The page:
Common & Glossy Buckthorn
Common (Rhamnus cathartica) and Glossy Buckthorn (Frangula alnus) are two of Ontario's most unwanted invasive plants. These non-native buckthorns invade a variety of habitats, with glossy buckthorn often invading wetlands. Common buckthorn serves as a host for the fungus that is responsible for oat crown rust. As farmers know, this fungus can reduce oat and barley yields.
Buckthorns usually grow 2 to 3 m tall.
Leaves are finely toothed and are arranged opposite in pairs on a common buckthorn; glossy buckthorn leaves are alternate and have smooth edges.
Common buckthorn typically have a thorn at the end of each branch, which distinguishes the them from other buckthorns.
Flowers are small and a light green color.
In late summer, buckthorns produce many clusters of black berry fruits.
Common buckthorn is found along roadsides, riverbanks, mature forests and farm fields; glossy buckthorn is often found in wetlands.
Where is Buckthorn found in our watershed?
Common buckthorn is fairly common in the NVCA watershed with particularly strong infestations in and around Collingwood. Glossy buckthorn is less common but is invading our northern wetlands in Oro-Medonte and Springwater townships.
Why is it of concern?
Both invasive buckthorns can grow in a variety of conditions and have the ability to form dense bushes that crowd and shade out native species.
Dense growth in an area can cause a change in the soil’s nitrogen level so that it better suits growth of the buckthorn.
Its fruit produces a large amount of seeds and can germinate quickly, causing population sizes to increase rapidly. Birds enjoy the fruit and disperse it widely via their droppings.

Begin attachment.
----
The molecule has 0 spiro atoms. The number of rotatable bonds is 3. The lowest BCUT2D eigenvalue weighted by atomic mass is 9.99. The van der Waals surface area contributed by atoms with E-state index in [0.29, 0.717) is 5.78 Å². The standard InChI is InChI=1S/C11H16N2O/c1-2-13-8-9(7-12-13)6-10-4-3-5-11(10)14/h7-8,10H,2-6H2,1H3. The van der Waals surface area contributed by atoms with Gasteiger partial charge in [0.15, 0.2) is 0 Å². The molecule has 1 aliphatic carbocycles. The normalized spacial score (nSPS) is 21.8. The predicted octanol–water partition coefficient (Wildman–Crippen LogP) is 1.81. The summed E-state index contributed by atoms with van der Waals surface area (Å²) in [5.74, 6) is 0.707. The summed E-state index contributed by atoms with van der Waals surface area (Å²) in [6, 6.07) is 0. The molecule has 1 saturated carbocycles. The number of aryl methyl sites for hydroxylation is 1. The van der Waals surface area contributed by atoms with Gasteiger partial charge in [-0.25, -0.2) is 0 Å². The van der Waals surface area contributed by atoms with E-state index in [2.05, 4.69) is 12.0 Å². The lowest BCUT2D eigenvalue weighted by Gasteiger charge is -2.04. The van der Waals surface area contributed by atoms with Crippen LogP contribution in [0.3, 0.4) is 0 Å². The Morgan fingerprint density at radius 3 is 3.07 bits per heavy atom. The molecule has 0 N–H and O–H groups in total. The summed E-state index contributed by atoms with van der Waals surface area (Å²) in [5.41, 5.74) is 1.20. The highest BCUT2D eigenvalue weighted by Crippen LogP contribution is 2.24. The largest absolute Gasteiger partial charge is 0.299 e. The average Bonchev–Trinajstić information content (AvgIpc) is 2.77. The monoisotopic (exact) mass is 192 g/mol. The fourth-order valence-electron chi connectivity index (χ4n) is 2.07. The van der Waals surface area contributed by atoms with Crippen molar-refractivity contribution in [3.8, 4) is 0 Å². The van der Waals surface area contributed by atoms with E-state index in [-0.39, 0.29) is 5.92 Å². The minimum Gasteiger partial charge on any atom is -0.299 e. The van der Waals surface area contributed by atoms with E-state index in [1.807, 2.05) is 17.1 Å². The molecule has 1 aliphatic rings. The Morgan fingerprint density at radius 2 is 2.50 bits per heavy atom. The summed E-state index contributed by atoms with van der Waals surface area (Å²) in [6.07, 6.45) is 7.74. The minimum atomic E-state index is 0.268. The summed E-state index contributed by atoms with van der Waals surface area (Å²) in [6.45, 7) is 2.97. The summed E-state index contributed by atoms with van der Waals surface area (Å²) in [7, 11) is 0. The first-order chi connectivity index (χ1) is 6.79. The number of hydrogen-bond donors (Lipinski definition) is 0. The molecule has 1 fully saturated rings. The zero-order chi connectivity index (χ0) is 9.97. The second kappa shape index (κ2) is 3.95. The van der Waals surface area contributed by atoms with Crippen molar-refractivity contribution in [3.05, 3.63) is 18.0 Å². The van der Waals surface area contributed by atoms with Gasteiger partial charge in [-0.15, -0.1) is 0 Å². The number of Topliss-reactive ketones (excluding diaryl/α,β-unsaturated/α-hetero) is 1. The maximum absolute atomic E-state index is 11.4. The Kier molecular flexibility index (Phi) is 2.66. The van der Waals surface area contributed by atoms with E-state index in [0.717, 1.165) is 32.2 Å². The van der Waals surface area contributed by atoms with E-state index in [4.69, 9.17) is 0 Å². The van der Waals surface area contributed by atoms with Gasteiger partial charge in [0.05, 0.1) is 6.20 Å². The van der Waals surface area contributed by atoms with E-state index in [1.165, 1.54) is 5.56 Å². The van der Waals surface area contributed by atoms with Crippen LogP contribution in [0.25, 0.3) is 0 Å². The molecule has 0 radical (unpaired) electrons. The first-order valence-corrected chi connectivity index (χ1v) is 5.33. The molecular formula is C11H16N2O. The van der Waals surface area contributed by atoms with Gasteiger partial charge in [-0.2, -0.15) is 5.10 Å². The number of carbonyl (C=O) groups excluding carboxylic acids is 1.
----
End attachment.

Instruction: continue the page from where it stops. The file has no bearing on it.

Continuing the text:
How to Control the Spread
Ideally buckthorn shrubs should be manually pulled from the ground within its first couple of years of establishment.
Pulling is easiest when soils are wet and it is recommended it take place in mid-October to cause minimal disturbance on other species nearby.
It is necessary that the entire root be removed since the buckthorn can re-sprout cause even larger populations.
Cutting back the bush stem is another option, as long as a legal herbicide can be used to prevent re-sprouting from occurring.
Remember to clean your shoes after hiking and keep pets on a leash to avoid further spread.
Use native species when gardening on your property.
Early Detection is Key
Early detection and rapid response is essential for the control and/or eradication of invasive species in an area. If you find one of the invasive species listed above, please report the sighting to
Invasive Species on Private Property
NVCA does not offer a service to remove invasive species on private property. If you are looking for tips on dealing with invasive species on your property, see see the links above, or visit
Ontario's Invading Species Awareness Program.